When a team has direct, predictable access to the right qualified systems engineers and parts, they are empowered to identify and resolve issues quickly, efficiently, and without wasted time. An organization’s maintenance leader can easily meet fluctuating demands for support without lengthy recruitment efforts, overtime costs, and expensive full-time salaries of harder-to-find talent, all the while protecting against retirements of skilled talent.

Native intelligence is kept in-house, while staff builds upon their experience. With a larger pool of knowledge from which to draw, maintenance managers relieve the pressures of not having the right skill sets readily available, and further empower those they do have.

Reactive, ad-hoc support provided by vendors is unpredictable—it’s difficult to determine when a facility will be up and running again after equipment fails, and it can wreak havoc on the maintenance budget. The production environment has evolved drastically, and a new approach may be in order.

Having the right resources a phone call away makes it easy to troubleshoot downtime events quickly. Guaranteed response times for parts and labor reduces MTTR by streamlining the recovery process. Problems are fixed correctly and efficiently. Establishing a process that automatically executes means fewer people are needed to remedy problems and less time is spent justifying and approving expenditures. Ultimately teams are empowered to fix issues quickly, even those they are not experts on, and they can concentrate on preventative maintenance and improving production runs to fulfill current orders.

Taking a holistic approach to maintenance that focuses on reliability of assets and empowerment of people will deliver measured results to the bottom line. Streamlining downtime support reduces MTTR, while building reliability-based maintenance processes on the most critical equipment helps improve MTBF.

Ultimately, both drive higher OEE and RONA, which are common key performance indicators in most facilities. Get started today—maintenance can drive up competitive advantage and profitability.

Selecting a maintenance vendor

Not all vendor support contracts are created equal. A few factors to consider when selecting a third-party maintenance provider include:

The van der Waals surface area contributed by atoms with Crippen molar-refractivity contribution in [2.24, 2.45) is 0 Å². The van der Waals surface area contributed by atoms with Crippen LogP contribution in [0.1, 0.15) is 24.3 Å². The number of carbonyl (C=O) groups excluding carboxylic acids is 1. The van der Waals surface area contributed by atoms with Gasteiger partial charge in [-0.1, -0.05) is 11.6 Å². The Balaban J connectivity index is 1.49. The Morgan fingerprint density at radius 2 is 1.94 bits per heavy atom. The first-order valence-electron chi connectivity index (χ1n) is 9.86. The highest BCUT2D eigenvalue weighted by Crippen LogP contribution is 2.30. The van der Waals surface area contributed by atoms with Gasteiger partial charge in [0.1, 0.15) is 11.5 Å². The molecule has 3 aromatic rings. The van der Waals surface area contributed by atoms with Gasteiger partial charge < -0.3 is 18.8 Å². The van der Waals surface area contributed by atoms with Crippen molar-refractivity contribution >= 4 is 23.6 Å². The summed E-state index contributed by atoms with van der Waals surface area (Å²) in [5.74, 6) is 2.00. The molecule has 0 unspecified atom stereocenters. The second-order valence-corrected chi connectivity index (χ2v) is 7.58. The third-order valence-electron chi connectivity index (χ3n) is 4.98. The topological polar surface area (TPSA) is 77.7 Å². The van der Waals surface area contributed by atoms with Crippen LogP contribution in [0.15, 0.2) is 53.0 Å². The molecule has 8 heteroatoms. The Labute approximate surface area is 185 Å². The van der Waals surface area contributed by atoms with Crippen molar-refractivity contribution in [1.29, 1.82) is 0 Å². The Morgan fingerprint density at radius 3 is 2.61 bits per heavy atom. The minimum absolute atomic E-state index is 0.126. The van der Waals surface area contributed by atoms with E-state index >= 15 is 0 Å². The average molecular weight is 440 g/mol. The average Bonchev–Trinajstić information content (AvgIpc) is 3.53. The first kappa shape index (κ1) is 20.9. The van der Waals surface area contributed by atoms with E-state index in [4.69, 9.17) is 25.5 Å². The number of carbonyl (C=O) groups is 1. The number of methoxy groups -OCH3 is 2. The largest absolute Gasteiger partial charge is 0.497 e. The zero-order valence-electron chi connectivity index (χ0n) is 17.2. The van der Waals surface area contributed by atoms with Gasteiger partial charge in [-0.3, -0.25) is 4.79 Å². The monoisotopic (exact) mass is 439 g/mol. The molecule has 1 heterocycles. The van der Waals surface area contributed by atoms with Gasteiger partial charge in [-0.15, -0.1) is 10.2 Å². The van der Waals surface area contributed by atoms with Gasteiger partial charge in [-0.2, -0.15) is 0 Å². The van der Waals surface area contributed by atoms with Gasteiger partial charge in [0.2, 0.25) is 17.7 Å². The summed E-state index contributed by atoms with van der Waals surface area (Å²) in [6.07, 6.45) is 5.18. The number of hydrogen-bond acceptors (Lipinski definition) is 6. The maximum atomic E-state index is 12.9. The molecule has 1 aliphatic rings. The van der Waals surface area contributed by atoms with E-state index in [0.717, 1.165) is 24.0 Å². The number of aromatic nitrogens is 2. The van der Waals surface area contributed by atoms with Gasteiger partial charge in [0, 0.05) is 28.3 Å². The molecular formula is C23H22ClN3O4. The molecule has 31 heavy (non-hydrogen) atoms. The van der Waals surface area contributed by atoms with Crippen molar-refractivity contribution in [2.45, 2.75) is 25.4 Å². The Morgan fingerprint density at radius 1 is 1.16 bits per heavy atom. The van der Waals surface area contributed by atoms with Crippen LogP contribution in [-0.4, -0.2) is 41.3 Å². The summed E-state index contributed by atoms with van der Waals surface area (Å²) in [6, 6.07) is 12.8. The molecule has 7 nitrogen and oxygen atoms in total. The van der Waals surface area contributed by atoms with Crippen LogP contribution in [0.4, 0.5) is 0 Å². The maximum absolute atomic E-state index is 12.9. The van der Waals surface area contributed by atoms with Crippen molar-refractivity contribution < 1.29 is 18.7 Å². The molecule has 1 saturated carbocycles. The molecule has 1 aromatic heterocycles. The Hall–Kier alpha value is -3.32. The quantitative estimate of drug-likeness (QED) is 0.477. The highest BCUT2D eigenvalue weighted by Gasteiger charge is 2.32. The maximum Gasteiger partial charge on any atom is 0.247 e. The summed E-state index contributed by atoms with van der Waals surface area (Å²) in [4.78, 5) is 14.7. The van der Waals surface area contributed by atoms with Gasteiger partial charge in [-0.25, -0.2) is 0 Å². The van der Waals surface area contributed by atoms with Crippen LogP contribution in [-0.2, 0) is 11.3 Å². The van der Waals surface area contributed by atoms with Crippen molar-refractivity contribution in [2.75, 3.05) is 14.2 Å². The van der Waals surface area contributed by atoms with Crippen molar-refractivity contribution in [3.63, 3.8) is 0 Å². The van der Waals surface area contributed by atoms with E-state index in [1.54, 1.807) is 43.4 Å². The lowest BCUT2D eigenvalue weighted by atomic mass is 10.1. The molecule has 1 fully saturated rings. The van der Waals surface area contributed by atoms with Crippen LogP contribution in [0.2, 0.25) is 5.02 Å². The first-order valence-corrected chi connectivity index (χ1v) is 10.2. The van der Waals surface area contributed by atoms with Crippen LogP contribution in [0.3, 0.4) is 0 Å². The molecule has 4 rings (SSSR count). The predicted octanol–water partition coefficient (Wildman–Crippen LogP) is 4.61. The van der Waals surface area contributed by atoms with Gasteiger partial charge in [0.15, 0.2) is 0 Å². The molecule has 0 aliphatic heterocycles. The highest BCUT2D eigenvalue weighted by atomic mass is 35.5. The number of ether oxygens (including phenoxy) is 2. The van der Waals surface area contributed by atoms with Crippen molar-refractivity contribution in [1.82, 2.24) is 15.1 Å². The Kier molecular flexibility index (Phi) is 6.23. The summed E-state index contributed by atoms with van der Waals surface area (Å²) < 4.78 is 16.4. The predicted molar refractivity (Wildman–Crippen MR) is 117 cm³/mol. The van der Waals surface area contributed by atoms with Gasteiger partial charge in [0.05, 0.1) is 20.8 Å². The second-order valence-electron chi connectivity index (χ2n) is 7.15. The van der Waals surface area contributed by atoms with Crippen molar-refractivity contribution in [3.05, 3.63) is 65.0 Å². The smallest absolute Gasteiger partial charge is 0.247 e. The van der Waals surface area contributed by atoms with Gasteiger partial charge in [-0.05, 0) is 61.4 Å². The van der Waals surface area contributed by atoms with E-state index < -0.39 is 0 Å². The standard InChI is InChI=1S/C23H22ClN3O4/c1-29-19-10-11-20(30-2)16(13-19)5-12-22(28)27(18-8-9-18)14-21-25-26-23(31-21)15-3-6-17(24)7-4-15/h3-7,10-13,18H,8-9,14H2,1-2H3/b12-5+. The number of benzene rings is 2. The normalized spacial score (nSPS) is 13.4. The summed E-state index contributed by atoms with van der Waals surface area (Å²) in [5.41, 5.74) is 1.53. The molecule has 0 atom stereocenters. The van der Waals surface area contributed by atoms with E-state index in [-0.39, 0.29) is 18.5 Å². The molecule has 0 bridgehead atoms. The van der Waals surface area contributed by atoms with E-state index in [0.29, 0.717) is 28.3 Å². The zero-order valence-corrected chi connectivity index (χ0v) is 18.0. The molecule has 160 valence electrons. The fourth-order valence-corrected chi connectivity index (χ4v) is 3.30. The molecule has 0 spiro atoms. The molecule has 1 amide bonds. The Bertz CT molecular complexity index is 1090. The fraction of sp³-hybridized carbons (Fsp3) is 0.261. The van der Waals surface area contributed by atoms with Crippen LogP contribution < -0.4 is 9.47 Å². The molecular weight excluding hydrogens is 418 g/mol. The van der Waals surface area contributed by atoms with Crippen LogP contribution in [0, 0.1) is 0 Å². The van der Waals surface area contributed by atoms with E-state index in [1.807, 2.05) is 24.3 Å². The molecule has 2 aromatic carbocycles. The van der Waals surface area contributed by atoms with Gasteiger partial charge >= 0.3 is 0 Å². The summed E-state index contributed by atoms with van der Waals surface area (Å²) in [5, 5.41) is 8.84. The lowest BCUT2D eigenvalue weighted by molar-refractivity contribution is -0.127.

• Guaranteed arrival of parts – With this guarantee, the maintenance staff can rest assured that a machine won’t sit idle due to an out-of-stock part.
  • Guaranteed arrival of service professional – Once the failure point is detected and it’s determined that physical on-site support is needed, the provider should guarantee that the plant’s support workforce will be on the plant floor to provide immediate service.
  • Guaranteed remote support response– The provider should be able to guarantee that the support team will be able to respond quickly to any machine failures. Failures can happen at any time, so 24/7 support is generally best.
  • Remote monitoring – When a machine or line fails, every minute of downtime means lost profit. A provider that offers remote monitoring technology will be able to quickly and securely connect from any Internet connection to the plant and begin troubleshooting within minutes instead of hours or days. It also can gather real-time data and analytics in order to recognize quickly when a machine is not working properly and efficiently repair the failure point.
  • Workforce enablement tools – A third-party maintenance provider should always provide transparent integration to the facility staff and tools to facilitate better local execution, such as online resources, community sharing, chat, and self-assessment tools.
  • Periodic health checks –When applied on a plant-wide basis, periodic checks can help plants dramatically cut maintenance costs by providing greater insight into impending machine failures, reducing unplanned downtime and minimizing wear on critical equipment. This type of check can help ensure that basic maintenance activities are performed on a regular basis—which can be reassuring when in-house staff is consumed with other critical tasks.
  • Fixed price billing – In an atmosphere of relentless, quarter-by-quarter budget scrutiny, variances are unacceptable. Managers are left scrambling to prevent unexpected spikes or dips in maintenance spend—further hampering their ability to meet productivity demands. Fixed-price billing by the provider, regardless of number of part ships and support engineer dispatches, eliminates these concerns and helps flatten maintenance expenses.